Then he says:

“In short it is possible, with a kind of selective squinting, to endow the alternative claimants with the necessary time, talent and motive for anonymity to write the plays of William Shakespeare. But what no one has ever produced is the tiniest particle of evidence to suggest that they actually did so. These people must have been incredibly gifted – to create, in their spare time, the greatest literature ever produced in English, in a voice patently not their own, in a manner so cunning that they fooled virtually everyone during their own lifetimes and for four hundred years afterwards. The Earl of Oxford, better still, additionally anticipated his own death and left a stock of work sufficient to keep the supply of new plays flowing at the same rate until Shakespeare himself was ready to die a decade or so later. Now that is genius.” (ibid.) 

HAHAHAHAHA. 

Bill Bryson also argues convincingly against the idea that the plays must have been written by an aristocrat because Shakespeare lacked the background or the education to become such a great writer. In an earlier chapter, he writes about the mistakes in the plays, such as geography:

“He was routinely guilty of anatopisms – that is, getting one’s geography wrong – particularly with regard to Italy, where so many of his plays were set. So in The Taming of the Shrew he puts a sailmaker in Bergamo, approximately the most landlocked city in the whole of Italy, while in The Tempest and The Two Gentlemen of Verona he has Prospero and Valentine set sail from, respectively, Milan and Verona, even though both cities were a good two days’ travel from salt water. If he knew Venice had canals, he gave no hint of it in either of the plays he set there.” (Ch.5)

Why do Oxfordians keep insisting that the true author must have been Edward de Vere, who travelled around Italy for a while and knew all important Italian locations?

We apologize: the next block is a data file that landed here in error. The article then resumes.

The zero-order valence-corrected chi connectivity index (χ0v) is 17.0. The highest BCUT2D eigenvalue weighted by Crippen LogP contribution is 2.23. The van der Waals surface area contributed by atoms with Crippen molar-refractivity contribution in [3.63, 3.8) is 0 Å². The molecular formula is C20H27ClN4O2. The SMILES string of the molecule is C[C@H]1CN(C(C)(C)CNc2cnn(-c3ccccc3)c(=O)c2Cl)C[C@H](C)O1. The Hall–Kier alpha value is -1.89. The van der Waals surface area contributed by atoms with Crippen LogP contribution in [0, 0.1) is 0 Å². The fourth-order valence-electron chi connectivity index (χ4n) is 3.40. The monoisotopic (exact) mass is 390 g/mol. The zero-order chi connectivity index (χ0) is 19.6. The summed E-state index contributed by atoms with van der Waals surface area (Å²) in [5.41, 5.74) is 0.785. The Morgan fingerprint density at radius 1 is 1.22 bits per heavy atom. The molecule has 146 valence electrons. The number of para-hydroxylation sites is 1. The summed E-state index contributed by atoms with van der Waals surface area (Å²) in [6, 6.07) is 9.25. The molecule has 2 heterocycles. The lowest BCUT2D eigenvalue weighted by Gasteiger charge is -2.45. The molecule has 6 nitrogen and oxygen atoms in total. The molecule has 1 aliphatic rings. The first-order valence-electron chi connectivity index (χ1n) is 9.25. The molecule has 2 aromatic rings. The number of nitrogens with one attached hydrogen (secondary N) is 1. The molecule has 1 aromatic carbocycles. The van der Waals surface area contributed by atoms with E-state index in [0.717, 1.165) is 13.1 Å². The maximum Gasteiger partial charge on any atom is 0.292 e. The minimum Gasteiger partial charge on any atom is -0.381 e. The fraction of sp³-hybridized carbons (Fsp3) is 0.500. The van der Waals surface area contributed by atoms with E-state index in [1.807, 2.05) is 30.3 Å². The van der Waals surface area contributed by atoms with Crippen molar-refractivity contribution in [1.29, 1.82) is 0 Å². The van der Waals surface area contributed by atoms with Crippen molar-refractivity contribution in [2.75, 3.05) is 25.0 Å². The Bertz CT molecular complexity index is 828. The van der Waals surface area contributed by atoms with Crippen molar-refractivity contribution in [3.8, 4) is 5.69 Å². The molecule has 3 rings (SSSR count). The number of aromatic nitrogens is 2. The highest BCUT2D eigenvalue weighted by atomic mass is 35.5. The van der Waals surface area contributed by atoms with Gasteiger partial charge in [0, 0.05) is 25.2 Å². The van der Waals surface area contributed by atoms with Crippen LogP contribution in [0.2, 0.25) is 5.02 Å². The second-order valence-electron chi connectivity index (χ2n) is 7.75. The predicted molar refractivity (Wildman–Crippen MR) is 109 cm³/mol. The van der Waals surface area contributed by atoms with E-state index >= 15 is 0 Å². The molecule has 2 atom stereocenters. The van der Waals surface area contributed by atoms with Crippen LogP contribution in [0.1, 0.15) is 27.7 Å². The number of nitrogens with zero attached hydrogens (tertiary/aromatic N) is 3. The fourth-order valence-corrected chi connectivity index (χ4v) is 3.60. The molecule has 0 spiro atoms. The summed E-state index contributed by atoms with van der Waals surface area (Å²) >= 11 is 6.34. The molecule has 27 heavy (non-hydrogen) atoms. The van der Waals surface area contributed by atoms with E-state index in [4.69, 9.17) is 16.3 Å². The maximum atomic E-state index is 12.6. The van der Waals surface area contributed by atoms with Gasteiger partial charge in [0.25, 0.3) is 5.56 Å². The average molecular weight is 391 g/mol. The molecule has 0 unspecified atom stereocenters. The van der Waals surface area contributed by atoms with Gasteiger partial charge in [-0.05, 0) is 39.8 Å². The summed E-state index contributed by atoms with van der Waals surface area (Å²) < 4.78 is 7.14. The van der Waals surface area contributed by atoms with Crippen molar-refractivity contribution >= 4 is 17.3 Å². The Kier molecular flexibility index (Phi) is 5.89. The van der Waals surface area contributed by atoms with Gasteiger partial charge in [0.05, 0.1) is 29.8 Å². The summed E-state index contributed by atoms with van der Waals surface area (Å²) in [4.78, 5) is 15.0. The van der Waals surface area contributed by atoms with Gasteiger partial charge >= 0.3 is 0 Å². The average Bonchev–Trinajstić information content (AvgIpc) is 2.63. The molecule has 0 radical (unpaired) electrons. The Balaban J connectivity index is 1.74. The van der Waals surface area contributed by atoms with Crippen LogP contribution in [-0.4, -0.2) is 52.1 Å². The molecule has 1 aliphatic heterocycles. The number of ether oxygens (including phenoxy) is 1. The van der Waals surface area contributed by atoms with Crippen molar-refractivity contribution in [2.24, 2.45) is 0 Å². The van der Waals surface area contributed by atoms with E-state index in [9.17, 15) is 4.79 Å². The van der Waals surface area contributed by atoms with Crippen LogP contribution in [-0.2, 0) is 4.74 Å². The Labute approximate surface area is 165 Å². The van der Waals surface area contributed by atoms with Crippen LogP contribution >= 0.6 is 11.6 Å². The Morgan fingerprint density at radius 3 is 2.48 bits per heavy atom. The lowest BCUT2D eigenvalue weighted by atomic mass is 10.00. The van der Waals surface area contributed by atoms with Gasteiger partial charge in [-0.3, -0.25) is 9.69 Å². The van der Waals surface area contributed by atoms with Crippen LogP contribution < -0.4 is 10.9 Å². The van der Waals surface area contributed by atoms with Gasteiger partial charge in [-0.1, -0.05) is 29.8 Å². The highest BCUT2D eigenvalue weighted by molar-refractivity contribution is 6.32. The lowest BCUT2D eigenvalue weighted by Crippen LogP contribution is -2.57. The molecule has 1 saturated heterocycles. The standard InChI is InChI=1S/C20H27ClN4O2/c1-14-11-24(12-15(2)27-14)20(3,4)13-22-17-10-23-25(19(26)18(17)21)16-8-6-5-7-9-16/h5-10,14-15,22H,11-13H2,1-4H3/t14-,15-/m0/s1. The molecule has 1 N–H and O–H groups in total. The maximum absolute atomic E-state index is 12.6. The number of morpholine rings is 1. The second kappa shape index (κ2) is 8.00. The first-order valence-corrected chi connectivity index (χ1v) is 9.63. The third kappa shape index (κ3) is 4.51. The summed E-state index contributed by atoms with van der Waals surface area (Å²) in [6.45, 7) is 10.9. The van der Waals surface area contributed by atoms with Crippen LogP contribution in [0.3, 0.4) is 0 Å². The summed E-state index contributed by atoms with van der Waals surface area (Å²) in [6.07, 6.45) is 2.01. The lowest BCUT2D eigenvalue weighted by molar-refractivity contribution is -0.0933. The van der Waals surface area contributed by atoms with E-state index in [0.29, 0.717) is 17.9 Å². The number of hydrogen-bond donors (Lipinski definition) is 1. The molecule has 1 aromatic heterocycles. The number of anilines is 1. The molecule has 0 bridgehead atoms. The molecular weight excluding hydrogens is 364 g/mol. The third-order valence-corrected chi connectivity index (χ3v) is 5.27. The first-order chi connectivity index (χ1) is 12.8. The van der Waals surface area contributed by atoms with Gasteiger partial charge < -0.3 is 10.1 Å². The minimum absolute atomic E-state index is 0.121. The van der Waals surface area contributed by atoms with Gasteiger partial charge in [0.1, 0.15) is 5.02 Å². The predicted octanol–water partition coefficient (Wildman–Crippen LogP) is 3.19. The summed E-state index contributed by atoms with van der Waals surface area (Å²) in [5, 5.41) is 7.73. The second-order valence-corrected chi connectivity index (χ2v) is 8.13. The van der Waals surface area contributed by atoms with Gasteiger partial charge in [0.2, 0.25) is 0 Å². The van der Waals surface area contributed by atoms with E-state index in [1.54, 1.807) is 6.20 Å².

Bill Bryson writes more later on:  

“Shakespeare lacked a university education, to be sure, but then so did Ben Jonson – a far more intellectual playwright – and no one ever suggests that Jonson was a fraud.

It is true that William Shakespeare used some learned parlance in his work, but he also employed imagery that clearly and ringingly reflected a rural background. Jonathan Bate quotes a couplet from Cymbeline, ‘Golden lads and girls all must,/As chimney sweepers, come to dust,’ which takes on an additional sense when one realizes that in Warwickshire in the sixteenth century a flowering dandelion was a golden lad, while one about to disperse its seeds was a chimney sweeper. Who was more likely to employ such terms – a courtier of privileged upbringing or someone who had grown up in the country? Similarly, when Falstaff notes that as a boy he was small enough to creep ‘into any alderman’s thumb-ring’ we might reasonably wonder whether such a singular image was more likely to occur to an aristocrat or to someone whose father actually was an alderman.

In fact a Stratford boyhood lurks in all the texts. For a start Shakespeare knew animal hides and their uses inside and out: his work contains frequent knowing references to arcana of the tanning trade – skin bowgets, greasy fells, neat’s oil and the like – matters of everyday conversation to leather workers, but hardly common currency among the well-to-do. He knew that lute strings were made of cowgut and bowstrings of horsehair. Would Oxford or any other candidate have been able, or likely, to turn such distinctions into poetry?

Shakespeare was, it would seem, unashamedly a country boy, and nothing in his work suggests any desire, in the words of Stephen Greenblatt, to ‘repudiate it or pass himself off as something other than he was’. Part of the reason Shakespeare was mocked by the likes of Robert Greene was that he never stopped using these provincialisms. They made him mirthful in their eyes.” (Ch.9) 

If an anti-Stratfordian tells you that the author of the plays must have been someone like an aristocrat, give them that.

Thursday, 4 March 2021

Henry IV, Part 2 and the little-known story about the epilogues

1/ The play amusingly opens with the personification of Rumour, and the first scene begins with some fake news about the Shrewsbury battle. 

It is soon corrected. The Earl of Northumberland makes a great speech upon learning of his son Hotspur’s death—the news, if he were well, might make him sick, but now that he is sick, it gives him strength. He’s going to fight.

One thing caught my attention: 

“NORTHUMBERLAND [….] Let heaven kiss earth! Now let not Nature’s hand

Keep the wild flood confined! Let order die! 

And let this world no longer be a stage 

To feed contention in a ling’ring act!

But let one spirit of the firstborn Cain

Reign in all bosoms, that, each heart being set 

On bloody courses, the rude scene may end, 

And darkness be the burier of the dead!” 

(Act 1 scene 1)